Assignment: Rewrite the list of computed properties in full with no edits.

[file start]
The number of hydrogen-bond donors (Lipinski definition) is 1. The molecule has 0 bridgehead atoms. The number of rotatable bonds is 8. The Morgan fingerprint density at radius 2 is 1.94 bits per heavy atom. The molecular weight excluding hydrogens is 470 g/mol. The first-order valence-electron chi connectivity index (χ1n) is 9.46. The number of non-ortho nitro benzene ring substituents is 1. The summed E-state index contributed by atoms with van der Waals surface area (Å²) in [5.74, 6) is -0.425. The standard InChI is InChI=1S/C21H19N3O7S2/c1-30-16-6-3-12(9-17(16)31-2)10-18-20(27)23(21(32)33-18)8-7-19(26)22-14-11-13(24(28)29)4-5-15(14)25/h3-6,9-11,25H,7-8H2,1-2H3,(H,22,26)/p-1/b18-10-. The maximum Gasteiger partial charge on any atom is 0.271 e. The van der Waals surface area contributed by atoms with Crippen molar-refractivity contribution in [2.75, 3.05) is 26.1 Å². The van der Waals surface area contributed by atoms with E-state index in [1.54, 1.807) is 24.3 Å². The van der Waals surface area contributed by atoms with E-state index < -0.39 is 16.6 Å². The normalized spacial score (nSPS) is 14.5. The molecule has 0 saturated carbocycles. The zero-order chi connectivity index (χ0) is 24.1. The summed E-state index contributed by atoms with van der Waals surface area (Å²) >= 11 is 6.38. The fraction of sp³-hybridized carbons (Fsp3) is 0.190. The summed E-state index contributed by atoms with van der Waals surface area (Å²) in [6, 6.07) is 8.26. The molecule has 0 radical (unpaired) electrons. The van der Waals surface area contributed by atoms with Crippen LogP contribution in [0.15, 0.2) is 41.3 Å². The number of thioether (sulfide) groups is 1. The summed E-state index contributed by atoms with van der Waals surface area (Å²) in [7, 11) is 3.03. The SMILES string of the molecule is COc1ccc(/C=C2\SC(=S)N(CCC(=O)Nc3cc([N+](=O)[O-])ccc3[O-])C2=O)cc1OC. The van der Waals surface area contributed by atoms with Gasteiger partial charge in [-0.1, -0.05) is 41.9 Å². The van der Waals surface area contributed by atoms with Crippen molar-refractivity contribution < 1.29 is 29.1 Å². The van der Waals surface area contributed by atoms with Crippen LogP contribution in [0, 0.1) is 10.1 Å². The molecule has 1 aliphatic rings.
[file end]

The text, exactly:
The number of hydrogen-bond donors (Lipinski definition) is 1. The molecule has 0 bridgehead atoms. The number of rotatable bonds is 8. The Morgan fingerprint density at radius 2 is 1.94 bits per heavy atom. The molecular weight excluding hydrogens is 470 g/mol. The first-order valence-electron chi connectivity index (χ1n) is 9.46. The number of non-ortho nitro benzene ring substituents is 1. The summed E-state index contributed by atoms with van der Waals surface area (Å²) in [5.74, 6) is -0.425. The standard InChI is InChI=1S/C21H19N3O7S2/c1-30-16-6-3-12(9-17(16)31-2)10-18-20(27)23(21(32)33-18)8-7-19(26)22-14-11-13(24(28)29)4-5-15(14)25/h3-6,9-11,25H,7-8H2,1-2H3,(H,22,26)/p-1/b18-10-. The maximum Gasteiger partial charge on any atom is 0.271 e. The van der Waals surface area contributed by atoms with Crippen molar-refractivity contribution in [2.75, 3.05) is 26.1 Å². The van der Waals surface area contributed by atoms with E-state index in [1.54, 1.807) is 24.3 Å². The van der Waals surface area contributed by atoms with E-state index < -0.39 is 16.6 Å². The normalized spacial score (nSPS) is 14.5. The molecule has 0 saturated carbocycles. The zero-order chi connectivity index (χ0) is 24.1. The summed E-state index contributed by atoms with van der Waals surface area (Å²) >= 11 is 6.38. The fraction of sp³-hybridized carbons (Fsp3) is 0.190. The summed E-state index contributed by atoms with van der Waals surface area (Å²) in [6, 6.07) is 8.26. The molecule has 0 radical (unpaired) electrons. The van der Waals surface area contributed by atoms with Crippen LogP contribution in [0.15, 0.2) is 41.3 Å². The number of thioether (sulfide) groups is 1. The summed E-state index contributed by atoms with van der Waals surface area (Å²) in [7, 11) is 3.03. The SMILES string of the molecule is COc1ccc(/C=C2\SC(=S)N(CCC(=O)Nc3cc([N+](=O)[O-])ccc3[O-])C2=O)cc1OC. The van der Waals surface area contributed by atoms with Gasteiger partial charge in [-0.1, -0.05) is 41.9 Å². The van der Waals surface area contributed by atoms with Crippen molar-refractivity contribution < 1.29 is 29.1 Å². The van der Waals surface area contributed by atoms with Crippen LogP contribution in [0, 0.1) is 10.1 Å². The molecule has 1 aliphatic rings.